Del Mar to consider increased electric standards for new construction
The city of Del Mar could become the latest city to adopt Reach Codes that have electrification requirements for new construction and major remodels.
The new requirements are known as Reach Codes because they reach beyond the minimum state standards. The specifics of a potential set of Del Mar Reach Codes, including costs, are to be determined before council members consider any draft ordinances.
“Even if climate is not your first concern, electric buildings are cheaper to build, they’re more energy efficient, healthier and safer,” Ann Feeney, vice chair of the city’s Sustainability Advisory Committee, said in a presentation to council members on April 18.
Feeney mentioned the city’s goals to reduce greenhouse gas emissions, including through its membership in the Clean Energy Alliance.
“Now we need to actively move toward electrification,” she said.
Wildfires, sea level rise and other environmental factors have been driving cities to adopt Reach Codes. Fifty-four California cities have adopted them so far, according to a list compiled by the Sierra Club. The latest ones include Solana Beach, Encinitas and Santa Barbara.
The Sustainability Advisory Committee recommended that Del Mar use the Encinitas ordinance as a model.
Public speakers in support of Reach Codes included Joe Gabaldon, a public affairs manager for San Diego Gas & Electric.
“Accelerated electrification and embracing technology such as clean hydrogen will be necessary to achieve the region’s GHG reduction goals while ensuring reliability of the electric grid,” he said. “Accomplishing this will require increased collaboration among all cities in the region and the county.”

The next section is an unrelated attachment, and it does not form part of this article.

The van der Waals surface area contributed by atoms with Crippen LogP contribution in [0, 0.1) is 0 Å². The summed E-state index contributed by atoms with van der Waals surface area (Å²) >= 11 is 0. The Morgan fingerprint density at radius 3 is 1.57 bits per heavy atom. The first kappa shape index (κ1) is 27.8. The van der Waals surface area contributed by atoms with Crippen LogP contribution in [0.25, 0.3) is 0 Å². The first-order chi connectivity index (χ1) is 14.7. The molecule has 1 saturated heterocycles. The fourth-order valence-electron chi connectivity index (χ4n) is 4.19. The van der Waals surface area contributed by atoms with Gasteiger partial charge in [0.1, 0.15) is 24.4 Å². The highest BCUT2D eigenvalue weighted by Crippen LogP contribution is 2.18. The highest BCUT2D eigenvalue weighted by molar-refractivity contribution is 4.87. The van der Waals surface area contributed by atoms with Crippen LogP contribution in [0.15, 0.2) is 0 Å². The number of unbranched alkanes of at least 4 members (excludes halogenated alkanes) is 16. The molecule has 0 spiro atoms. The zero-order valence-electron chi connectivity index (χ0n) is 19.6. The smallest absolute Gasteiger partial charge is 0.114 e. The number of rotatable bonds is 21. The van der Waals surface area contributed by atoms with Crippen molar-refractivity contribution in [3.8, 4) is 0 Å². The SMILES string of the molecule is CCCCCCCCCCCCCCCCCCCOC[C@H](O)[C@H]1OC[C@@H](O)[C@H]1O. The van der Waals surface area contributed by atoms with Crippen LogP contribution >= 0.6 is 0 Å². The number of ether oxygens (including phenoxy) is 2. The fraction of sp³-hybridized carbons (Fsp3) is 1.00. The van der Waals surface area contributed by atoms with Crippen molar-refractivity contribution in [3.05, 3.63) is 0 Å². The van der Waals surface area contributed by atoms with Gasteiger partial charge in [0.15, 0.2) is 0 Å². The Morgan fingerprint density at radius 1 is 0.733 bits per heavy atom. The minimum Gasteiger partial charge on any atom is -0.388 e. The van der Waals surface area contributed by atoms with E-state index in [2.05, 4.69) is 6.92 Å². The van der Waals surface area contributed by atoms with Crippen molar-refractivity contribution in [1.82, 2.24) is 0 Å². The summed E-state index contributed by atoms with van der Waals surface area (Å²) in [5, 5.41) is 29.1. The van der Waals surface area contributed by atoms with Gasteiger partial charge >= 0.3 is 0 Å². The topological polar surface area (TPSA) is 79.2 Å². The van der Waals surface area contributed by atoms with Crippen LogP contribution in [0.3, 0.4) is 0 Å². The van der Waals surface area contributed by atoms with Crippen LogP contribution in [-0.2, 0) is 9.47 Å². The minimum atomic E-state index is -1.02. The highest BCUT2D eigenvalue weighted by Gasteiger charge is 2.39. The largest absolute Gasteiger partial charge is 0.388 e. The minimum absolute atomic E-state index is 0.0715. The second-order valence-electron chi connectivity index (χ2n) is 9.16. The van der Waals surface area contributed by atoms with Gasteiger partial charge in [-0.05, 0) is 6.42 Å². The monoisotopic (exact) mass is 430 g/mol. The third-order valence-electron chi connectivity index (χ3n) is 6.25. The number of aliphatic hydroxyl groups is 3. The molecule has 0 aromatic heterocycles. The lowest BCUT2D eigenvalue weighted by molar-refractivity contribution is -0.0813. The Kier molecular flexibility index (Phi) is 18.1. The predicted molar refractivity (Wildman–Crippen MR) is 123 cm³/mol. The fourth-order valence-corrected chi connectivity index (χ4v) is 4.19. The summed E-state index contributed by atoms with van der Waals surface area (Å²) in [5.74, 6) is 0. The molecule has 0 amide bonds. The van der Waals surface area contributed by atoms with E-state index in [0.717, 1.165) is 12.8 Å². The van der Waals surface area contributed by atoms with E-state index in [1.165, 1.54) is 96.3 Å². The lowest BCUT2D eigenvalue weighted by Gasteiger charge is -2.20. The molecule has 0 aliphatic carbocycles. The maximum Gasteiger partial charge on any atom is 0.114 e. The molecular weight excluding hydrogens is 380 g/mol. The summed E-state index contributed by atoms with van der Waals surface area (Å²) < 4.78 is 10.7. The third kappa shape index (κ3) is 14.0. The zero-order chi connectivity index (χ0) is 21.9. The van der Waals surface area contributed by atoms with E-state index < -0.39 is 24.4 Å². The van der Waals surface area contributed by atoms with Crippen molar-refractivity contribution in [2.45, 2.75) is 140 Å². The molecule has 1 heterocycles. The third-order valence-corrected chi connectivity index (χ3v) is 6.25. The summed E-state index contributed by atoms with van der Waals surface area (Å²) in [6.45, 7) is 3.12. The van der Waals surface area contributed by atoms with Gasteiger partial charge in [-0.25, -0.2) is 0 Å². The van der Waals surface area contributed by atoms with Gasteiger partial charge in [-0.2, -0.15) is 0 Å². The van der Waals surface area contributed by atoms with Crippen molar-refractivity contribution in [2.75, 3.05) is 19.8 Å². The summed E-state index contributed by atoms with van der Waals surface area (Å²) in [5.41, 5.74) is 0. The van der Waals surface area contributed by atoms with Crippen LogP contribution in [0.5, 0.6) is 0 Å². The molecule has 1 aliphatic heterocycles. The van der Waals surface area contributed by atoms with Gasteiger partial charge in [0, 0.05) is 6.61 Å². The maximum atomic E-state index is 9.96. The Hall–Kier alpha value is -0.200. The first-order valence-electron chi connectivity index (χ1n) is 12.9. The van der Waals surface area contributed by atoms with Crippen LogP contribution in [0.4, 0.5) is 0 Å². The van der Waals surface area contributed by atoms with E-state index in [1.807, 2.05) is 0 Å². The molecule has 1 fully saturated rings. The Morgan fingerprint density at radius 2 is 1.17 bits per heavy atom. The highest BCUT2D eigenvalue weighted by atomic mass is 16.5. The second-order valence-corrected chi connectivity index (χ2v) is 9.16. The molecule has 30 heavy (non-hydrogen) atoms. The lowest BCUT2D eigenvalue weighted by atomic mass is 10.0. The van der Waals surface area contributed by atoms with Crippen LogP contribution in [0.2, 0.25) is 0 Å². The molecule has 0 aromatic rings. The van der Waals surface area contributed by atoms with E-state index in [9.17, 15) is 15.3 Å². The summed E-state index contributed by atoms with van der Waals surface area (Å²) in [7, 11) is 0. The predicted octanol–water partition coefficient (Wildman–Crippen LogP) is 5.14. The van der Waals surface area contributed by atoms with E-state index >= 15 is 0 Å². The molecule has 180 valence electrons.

The potential Reach Codes in Del Mar started with a vote in 2020 by the Sustainability Advisory Committee to recommend that the City Council ban natural gas hookups in all new construction. Council consideration of the Reach Codes was postponed due to the COVID-10 pandemic, according to a city staff report.
Speakers also mentioned the health risks of burning methane indoors as another reason to adopt increased electric power standards.
“Methane is a highly potent greenhouse gas and a dangerous indoor air pollutant, destroying our climate and harming families by worsening asthma and other cardiovascular disorders,” said Serena Pelka, a policy advocate for the Climate Action Campaign. “Del Mar must do everything in its power to protect our families, climate and public health from the expansion of dangerous fossil fuel infrastructure.”
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